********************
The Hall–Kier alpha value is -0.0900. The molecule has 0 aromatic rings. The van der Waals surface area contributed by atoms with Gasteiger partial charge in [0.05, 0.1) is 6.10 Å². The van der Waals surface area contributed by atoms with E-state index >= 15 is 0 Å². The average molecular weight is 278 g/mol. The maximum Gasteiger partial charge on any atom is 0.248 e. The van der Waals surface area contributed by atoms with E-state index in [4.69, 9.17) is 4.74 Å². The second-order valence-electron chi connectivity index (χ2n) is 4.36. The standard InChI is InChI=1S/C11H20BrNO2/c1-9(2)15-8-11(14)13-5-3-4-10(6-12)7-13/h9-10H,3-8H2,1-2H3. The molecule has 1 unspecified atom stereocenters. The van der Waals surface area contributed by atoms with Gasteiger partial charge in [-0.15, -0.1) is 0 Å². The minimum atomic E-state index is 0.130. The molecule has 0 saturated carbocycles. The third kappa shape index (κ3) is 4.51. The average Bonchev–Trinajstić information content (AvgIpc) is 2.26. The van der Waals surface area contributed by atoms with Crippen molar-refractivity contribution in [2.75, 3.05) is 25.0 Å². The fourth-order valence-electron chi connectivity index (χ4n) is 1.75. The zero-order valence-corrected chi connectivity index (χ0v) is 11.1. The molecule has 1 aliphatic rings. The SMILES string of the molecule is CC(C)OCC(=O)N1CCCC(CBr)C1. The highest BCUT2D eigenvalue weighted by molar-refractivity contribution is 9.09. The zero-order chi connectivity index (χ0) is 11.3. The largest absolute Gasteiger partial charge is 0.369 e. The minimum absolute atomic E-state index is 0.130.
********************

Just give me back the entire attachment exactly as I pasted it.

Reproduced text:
The Hall–Kier alpha value is -0.0900. The molecule has 0 aromatic rings. The van der Waals surface area contributed by atoms with Gasteiger partial charge in [0.05, 0.1) is 6.10 Å². The van der Waals surface area contributed by atoms with E-state index >= 15 is 0 Å². The average molecular weight is 278 g/mol. The maximum Gasteiger partial charge on any atom is 0.248 e. The van der Waals surface area contributed by atoms with E-state index in [4.69, 9.17) is 4.74 Å². The second-order valence-electron chi connectivity index (χ2n) is 4.36. The standard InChI is InChI=1S/C11H20BrNO2/c1-9(2)15-8-11(14)13-5-3-4-10(6-12)7-13/h9-10H,3-8H2,1-2H3. The molecule has 1 unspecified atom stereocenters. The van der Waals surface area contributed by atoms with Gasteiger partial charge in [-0.15, -0.1) is 0 Å². The minimum atomic E-state index is 0.130. The molecule has 0 saturated carbocycles. The third kappa shape index (κ3) is 4.51. The average Bonchev–Trinajstić information content (AvgIpc) is 2.26. The van der Waals surface area contributed by atoms with Crippen molar-refractivity contribution in [2.75, 3.05) is 25.0 Å². The fourth-order valence-electron chi connectivity index (χ4n) is 1.75. The zero-order valence-corrected chi connectivity index (χ0v) is 11.1. The molecule has 1 aliphatic rings. The SMILES string of the molecule is CC(C)OCC(=O)N1CCCC(CBr)C1. The highest BCUT2D eigenvalue weighted by molar-refractivity contribution is 9.09. The zero-order chi connectivity index (χ0) is 11.3. The largest absolute Gasteiger partial charge is 0.369 e. The minimum absolute atomic E-state index is 0.130.